Posts Tagged: "International Trade Commission"

CAFC Nixes Philip Morris ITC Appeal for Failure to Raise Duty to Consult, Claim Construction Arguments

On March 31, the U.S. Court of Appeals for the Federal Circuit issued a precedential decision in Philip Morris Products S.A. v. International Trade Commission affirming a Section 337 ruling by the U.S. International Trade Commission (ITC) that blocked the importation and sale of electronic vape tobacco products infringing patents owned by R.J. Reynolds Vapor Company. While much of the precedential decision deals with Philip Morris’ procedural and agency challenges to the ITC’s ruling, the Federal Circuit also rejected arguments that several patentability findings entered by the ITC were not supported by substantial evidence. The present appeal stems back to an ITC complaint filed by R.J. Reynolds in April 2020 seeking a Section 337 investigation into Philip Morris’ IQOS line of heat-not-burn tobacco vaping products. The two patents asserted by R.J. Reynolds are U.S. Patent No. 9901123, Tobacco-Containing Smoking Article, and U.S. Patent No. 9930915, Smoking Articles and Use Thereof for Yielding Inhalation Materials. After a yearlong investigation, the administrative law judge (ALJ) concluded that the accused IQOS products infringed claims of both patents, that R.J. Reynolds established the existence of a domestic industry with respect to both patents, and that the public interest did not weigh against entry of a limited exclusion order (LEO).

A Study on the Representation of Women at the International Trade Commission

The International Trade Commission (ITC) is a popular venue for pursuing claims of patent infringement. Its fast procedural schedules and stringent remedies, including blocking infringing products at the United States border, make it attractive to patent holders. Attorneys who practice at the ITC often specialize in that forum. The primary objective of this article is to explore how the percentage of women ITC practitioners compares to that of men in 2022, as well as to examine the difference in experience levels with respect to women ITC practitioners and male ITC practitioners.

Apple Loses ITC Battle to Masimo Over Pulse Oximeter Technology

The U.S. International Trade Commission on Tuesday issued a Notice of Final Initial Determination (FID) finding that Apple violated Section 337 of the Tariff Act of 1930 by importing and selling in the United States Apple Watches with light-based pulse oximetry technology that infringed claims 24 and 30 of Masimo’s U.S. Patent No. 10,945,648. According to a Masimo press release, Apple first started selling the Apple Watch with a pulse oximeter sensor in 2020 and has continued to use it in subsequent versions of the product since then. The ITC Notice said it found no violation of the asserted claims of four other patents named in Masimo’s complaint.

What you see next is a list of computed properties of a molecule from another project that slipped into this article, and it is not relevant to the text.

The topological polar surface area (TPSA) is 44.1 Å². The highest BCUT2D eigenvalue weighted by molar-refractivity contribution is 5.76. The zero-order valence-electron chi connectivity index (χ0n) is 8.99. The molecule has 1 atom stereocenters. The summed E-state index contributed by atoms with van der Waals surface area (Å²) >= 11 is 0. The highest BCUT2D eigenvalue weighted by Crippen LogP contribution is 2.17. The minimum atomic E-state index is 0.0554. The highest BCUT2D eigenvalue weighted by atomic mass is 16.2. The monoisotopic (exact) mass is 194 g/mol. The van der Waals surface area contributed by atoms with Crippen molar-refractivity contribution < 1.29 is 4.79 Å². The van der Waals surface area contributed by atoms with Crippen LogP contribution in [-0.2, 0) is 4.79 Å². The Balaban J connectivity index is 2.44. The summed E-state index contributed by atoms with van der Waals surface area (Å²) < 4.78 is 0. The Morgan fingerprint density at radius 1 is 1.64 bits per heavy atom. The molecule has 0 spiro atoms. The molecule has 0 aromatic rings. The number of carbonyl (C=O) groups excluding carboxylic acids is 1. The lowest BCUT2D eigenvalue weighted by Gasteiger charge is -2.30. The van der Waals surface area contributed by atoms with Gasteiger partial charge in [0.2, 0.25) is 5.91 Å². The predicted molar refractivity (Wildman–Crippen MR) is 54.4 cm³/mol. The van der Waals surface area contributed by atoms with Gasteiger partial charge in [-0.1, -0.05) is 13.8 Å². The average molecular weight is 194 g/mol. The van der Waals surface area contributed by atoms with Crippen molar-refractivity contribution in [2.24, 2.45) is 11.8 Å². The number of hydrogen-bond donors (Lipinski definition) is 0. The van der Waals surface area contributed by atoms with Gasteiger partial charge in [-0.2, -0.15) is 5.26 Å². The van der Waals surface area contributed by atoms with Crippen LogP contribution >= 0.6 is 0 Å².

Failure to Present Base Station Source Code at ITC Dooms INVT’s Appeal Despite New Claim Construction

On August 31, the U.S. Court of Appeals for the Federal Circuit (CAFC) issued a precedential decision in INVT SPE LLC v. International Trade Commission (ITC) affirming the ITC’s ruling that Apple and other respondents in a Section 337 investigation did not infringe upon INVT’s patent claims covering wireless communications systems and that there was no Section 337 violation. While the Federal Circuit did side with INVT’s arguments that its patent claims were drawn to device capability and not actual operation, the CAFC opinion, authored by Circuit Judge Raymond Chen, found that INVT did not produce evidence that the accused devices possessed the capability covered by the patent claims.

What to Know About Adjudicating Redesigns Before and After ITC Determinations

Investigations brought under 19 U.S.C. § 1337, commonly known as “Section 337” cases, at the United States International Trade Commission (ITC) have become a go-to enforcement option for patent owners seeking fast, injunction-type relief against infringing imports. It is well known that the ITC issues powerful remedial orders, including (1) exclusion orders, which order United States Customs and Border Protection (Customs or CBP) to exclude infringing imports imported by Respondents or, in some cases, third parties, and (2) cease-and-desist orders, which order Respondents not to import or sell infringing, imported products in the United States. Because ITC remedial orders are broadly written to cover even unadjudicated products that infringe the subject patents, and because such orders are only prospective in nature, it is critical for ITC litigants and their attorneys to understand the available procedures to adjudicate redesigned products.

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